rc.d/jail and jail.conf

Dirk Engling erdgeist at erdgeist.org
Sun Mar 31 20:58:37 UTC 2013


On 31.03.13 22:01, Miroslav Lachman wrote:

>> So I guess, I am out of luck here, because users used to think of their
>> jails as what they saw in the hostname field on jls. If I am writing
>> tools that use jail_getid to map the jailname to the jid, it will never
>> match that hostname and I also can not copy the hostname to the jailname.
> 
> I understand what you are talking about, but jails in these days are
> something different from what jails were at the begining in 4.x days and
> users must accept that jailname is something different than hostname.

> In these days, you can have jails with many IP addresses or without IP
> address. Hostname needn't to be unique etc.
>
> Dot (.) is not allowed in jailname because of hierarchical jails,
> where dot is used as hierarchy separator.

Humm, this seems a strange thing to answer to my question. Once you see
jails as virtual servers (which I understand is not the only way to do,
but the biased way I and most jail users I talk to happen to deploy them
in huge quantities), the natural approach to name them is via their
hostname. I find it hard to grasp to tell them "don't" ;)

And still I find the choice of '.' as a separator unfortunate, '/'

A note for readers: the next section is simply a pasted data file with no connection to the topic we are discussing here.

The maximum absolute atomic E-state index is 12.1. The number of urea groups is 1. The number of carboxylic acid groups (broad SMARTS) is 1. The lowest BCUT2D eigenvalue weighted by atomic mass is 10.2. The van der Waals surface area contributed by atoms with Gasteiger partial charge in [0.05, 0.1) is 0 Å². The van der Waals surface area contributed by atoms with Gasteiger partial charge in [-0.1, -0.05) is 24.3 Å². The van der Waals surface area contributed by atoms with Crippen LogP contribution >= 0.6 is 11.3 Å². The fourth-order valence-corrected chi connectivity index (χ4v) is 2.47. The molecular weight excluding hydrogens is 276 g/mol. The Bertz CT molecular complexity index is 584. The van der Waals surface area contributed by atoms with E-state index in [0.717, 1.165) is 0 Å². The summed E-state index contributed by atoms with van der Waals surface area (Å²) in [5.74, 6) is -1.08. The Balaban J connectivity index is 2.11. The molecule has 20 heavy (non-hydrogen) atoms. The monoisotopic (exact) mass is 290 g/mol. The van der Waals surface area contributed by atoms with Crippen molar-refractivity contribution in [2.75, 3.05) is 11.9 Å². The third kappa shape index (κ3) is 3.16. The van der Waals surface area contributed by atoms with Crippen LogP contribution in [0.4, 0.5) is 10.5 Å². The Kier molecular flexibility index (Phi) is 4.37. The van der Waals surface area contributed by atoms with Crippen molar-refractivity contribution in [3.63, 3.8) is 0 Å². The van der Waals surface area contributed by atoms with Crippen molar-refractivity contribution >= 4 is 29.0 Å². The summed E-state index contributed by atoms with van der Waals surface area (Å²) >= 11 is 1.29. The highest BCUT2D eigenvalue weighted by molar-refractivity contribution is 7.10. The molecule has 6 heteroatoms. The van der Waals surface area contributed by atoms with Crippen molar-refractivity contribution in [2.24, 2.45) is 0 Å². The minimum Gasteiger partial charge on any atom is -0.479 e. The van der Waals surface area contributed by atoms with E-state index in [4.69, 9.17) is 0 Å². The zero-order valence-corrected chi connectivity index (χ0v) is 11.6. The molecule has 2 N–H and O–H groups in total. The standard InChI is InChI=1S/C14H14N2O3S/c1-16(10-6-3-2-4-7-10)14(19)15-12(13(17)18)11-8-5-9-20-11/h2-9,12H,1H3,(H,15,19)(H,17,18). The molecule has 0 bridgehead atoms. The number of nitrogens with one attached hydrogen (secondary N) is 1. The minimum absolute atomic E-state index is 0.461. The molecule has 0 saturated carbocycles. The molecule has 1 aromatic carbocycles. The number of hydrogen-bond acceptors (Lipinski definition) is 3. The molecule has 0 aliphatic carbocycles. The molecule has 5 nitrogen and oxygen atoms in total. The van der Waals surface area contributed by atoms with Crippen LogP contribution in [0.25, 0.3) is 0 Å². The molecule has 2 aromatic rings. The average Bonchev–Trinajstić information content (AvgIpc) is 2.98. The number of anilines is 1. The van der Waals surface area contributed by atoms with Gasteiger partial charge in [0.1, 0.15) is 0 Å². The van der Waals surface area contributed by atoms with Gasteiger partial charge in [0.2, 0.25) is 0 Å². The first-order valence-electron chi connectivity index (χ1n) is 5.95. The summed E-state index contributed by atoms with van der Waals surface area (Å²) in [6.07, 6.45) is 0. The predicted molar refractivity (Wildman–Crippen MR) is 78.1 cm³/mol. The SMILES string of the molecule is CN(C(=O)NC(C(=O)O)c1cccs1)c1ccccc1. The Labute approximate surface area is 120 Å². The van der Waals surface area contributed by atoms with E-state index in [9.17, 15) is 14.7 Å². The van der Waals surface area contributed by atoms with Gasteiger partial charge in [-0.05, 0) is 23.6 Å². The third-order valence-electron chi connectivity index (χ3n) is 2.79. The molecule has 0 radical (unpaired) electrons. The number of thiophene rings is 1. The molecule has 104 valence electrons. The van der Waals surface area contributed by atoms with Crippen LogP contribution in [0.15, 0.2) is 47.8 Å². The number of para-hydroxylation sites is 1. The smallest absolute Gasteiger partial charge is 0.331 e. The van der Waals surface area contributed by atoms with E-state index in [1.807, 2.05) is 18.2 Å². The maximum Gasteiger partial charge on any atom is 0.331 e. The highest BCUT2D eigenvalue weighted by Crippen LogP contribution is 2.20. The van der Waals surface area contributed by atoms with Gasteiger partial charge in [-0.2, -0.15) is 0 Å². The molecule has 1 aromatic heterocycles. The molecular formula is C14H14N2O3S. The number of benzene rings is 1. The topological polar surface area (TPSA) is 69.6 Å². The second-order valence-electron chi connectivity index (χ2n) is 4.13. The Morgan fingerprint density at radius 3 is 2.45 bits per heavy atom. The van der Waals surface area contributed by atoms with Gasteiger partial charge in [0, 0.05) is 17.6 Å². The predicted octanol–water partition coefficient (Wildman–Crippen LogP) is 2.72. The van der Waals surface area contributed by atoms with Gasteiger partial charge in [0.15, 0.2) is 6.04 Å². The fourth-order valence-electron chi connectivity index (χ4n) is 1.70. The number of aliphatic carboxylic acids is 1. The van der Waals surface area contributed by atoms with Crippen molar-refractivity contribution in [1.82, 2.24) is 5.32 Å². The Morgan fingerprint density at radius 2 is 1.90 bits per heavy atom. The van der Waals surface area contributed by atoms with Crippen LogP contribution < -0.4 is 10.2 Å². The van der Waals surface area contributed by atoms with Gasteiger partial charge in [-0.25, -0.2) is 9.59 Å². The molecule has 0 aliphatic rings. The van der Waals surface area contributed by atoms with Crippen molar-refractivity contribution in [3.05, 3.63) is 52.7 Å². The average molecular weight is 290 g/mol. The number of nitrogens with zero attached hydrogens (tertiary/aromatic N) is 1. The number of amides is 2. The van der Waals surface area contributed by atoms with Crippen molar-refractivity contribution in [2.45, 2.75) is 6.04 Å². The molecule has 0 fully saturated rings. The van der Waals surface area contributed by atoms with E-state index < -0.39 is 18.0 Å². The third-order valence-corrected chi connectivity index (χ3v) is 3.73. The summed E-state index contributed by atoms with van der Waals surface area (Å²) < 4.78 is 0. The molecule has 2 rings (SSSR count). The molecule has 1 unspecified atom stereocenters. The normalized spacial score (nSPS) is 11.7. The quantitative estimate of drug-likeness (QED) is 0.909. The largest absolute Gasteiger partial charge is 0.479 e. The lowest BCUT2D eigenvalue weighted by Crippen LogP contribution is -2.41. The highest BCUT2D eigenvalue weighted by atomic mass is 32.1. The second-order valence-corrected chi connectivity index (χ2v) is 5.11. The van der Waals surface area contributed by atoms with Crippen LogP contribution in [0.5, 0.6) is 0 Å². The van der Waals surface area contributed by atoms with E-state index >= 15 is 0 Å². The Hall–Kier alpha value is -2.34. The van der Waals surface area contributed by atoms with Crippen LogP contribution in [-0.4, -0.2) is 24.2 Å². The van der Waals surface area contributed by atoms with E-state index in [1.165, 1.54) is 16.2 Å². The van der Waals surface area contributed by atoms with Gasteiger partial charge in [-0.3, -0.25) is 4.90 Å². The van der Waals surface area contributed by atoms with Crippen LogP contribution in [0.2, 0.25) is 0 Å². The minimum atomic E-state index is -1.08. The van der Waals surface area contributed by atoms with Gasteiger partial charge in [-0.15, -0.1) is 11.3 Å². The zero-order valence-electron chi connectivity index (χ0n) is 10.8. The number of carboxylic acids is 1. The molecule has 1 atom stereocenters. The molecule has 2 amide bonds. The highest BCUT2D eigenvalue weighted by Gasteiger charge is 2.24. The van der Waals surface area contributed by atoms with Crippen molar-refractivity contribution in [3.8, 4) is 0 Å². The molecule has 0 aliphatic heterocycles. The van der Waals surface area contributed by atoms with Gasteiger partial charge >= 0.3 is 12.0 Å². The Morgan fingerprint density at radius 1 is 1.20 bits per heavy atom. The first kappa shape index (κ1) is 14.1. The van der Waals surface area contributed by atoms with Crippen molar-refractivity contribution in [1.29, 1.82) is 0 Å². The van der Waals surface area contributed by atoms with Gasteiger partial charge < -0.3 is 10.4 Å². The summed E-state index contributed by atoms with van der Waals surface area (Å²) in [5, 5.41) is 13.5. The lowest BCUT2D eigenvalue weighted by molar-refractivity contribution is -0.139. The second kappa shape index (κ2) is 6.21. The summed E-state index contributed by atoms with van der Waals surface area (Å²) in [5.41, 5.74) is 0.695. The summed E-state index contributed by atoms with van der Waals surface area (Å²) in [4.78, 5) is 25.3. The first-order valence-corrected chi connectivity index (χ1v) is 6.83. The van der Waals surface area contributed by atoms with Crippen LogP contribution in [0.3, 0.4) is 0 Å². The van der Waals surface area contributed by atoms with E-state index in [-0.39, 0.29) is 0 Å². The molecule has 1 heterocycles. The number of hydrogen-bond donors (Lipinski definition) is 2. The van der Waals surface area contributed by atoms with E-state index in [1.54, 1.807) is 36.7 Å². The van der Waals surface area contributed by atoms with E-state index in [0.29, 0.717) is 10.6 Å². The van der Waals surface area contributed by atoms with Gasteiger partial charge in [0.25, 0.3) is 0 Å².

springs in mind, but there might have been reasons.

I also understand that the hostname is not an unique identifier anymore,
still for many (if not most) setups the mapping is bijective.

My problem now is that referring to a jail (in a sense of virtual host)
becomes unintuitive. I want to do stuff with my vhost "example.com" but
have to call it "example" or "example_com". Even worse with
"www.example.com" which now needs to be an ambigous "www" or some other
mapping of '.' to something else.

If I want to write tools that accept intuitive jail identifiers, I would
have to implement heuristics that match the hostname once the identifier
contains '.' and I can't find a hierarchical jail with that name.

> Plain jls without any options should be used just for backward
> compatibility with old scripts, because its output is insufficient for
> todays jails. (only one IP is shown and no jailname)
> 
> jls -v or jls -s is better with new jails.

Maybe it would be easier for me to understand if I knew, how those jails
"in these days" are supposed to work, what the overall vision is for
users to integrate them in their workflow. Besides a wish list that
doubles as todo list in

  https://wiki.freebsd.org/Jails

and an attempted handbook section rewrite, there seems to be little in
that regard. Maybe I just missed out on the discussions or could not
find the relevant documents?

Maybe meeting at a BSDcon over a beer would help ;)

Regards,

  erdgeist


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